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BY NAMULONGO PETER,NAIROBI,3RD OCT 2019-Six university vice chancellors face eminent prosecution for failing to remit Pay As You Earn (PAYE) tax to the Kenya Revenue Authority (KRA).
The six are part of 11 public universities that owe the taxman a cumulative Ksh.9.7 billion in arrears.
They include; University of Nairobi, Kenyatta University, Technical University of Kenya and Jomo Kenyatta University of Agriculture and Technology have been slapped with tax demands running into billions of shillings
Others include Moi University, Egerton University, Garissa University College and Pwani University, Multimedia University, the controversial Maasai Mara University that is facing corruption allegations and Rongo University.
The 11 public universities cumulatively owe KRA Ksh.9.7 billion. To recover these monies, the taxman has warned the institutions vice chancellors who are the accounting officers of possible prosecution.
consequently KRA is attaching bank accounts of the institutions to recover the debt.
As such, six of the universities have moved to settle their tax arrears.
Kenyatta University has paid Ksh.120 million out of Ksh.2.1 billion in tax arrears.
The University of Nairobi has settled Ksh.221 million from Ksh.3.5 billion outstanding tax arrears with JKUAT paying Ksh.295 million from the pending Ksh.890 million.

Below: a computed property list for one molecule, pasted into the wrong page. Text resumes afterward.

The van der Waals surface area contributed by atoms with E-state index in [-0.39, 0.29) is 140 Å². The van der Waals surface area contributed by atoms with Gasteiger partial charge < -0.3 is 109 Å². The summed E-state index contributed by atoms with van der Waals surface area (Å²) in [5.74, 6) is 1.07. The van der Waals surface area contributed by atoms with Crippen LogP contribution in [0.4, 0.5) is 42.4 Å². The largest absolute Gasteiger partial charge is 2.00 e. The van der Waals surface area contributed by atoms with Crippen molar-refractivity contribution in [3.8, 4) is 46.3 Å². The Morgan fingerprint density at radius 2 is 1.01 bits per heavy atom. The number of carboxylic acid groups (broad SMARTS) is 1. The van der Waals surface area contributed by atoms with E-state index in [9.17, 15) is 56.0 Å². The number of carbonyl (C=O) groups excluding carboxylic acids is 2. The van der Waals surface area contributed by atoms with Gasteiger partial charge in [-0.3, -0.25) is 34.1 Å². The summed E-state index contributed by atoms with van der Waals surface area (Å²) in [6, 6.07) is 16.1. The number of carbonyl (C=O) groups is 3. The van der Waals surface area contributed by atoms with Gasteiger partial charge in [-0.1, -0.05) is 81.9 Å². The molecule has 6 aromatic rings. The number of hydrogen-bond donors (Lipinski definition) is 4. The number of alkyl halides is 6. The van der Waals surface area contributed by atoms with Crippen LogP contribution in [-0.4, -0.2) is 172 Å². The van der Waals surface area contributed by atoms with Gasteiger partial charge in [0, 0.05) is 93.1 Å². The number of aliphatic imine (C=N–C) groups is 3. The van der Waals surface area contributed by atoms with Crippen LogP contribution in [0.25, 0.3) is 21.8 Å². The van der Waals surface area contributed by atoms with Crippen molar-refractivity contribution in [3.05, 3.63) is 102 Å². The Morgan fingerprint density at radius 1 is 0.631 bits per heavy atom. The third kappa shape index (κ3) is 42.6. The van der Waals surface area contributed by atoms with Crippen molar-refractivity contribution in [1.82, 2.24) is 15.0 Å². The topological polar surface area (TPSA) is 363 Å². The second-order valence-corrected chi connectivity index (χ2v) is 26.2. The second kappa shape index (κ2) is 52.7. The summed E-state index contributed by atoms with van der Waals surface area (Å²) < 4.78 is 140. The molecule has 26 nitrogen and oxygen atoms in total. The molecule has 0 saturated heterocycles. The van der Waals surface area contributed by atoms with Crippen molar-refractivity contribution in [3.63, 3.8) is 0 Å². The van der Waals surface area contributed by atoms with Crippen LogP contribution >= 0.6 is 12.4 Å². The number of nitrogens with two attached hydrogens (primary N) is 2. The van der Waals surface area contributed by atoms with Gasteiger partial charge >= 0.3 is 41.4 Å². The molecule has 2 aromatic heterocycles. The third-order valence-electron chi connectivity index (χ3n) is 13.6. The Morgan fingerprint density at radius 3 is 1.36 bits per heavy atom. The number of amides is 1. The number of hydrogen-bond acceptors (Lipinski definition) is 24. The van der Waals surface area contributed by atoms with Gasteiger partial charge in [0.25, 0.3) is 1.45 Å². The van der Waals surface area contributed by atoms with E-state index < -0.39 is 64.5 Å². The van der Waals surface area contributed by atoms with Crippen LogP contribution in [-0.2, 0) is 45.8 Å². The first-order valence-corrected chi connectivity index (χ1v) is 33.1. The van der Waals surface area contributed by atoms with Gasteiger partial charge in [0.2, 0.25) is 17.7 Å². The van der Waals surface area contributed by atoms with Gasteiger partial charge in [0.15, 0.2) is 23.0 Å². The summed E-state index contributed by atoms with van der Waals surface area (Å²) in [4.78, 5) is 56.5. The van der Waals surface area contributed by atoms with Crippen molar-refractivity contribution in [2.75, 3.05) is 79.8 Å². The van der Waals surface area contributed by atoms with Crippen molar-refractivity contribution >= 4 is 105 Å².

Multimedia University has made a payment of Ksh.13.2 million while Garissa University College has paid the taxman half of its debt at Ksh.10 million.
Pwani University has covered over 70 per cent of its tax arrears remitting Ksh.81 million out of its pending Ksh.99 million — the six universities settling a total of Ksh.730 million.
The tax arrears are mainly from staffers pay as you earn (PAYE) tax.
Technical University of Kenya, Egerton university, corruption-riddled Maasai Mara University, Moi University and Rongo University are the defaulting universities yet to make any payment.
Egerton University, in a statement, admitted financial strain on its part with the University’s Vice Chancellor Professor Rose Mwonya citing a decline in the privately sponsored students programme that earned them lucrative income and government reduction in capitation to public universities from 2016 as having greatly affected the institution’s finances.
Citizen digital reports that the Egerton VC, however, says the university has negotiated with KRA on the modalities of paying its tax arrears to ensure smooth running.
Companies trading with the universities are equally on KRA’s radar with the taxman warning of prosecuting directors who have failed to remit withholding tax as per the law.
Five vice chancellors and senior officials of the universities are being probed on their tax compliance status.
With a target of more than Ksh.2 trillion to raise in the current financial year, KRA is confident that its recent measures in the crackdown on tax evasion will yield fruit.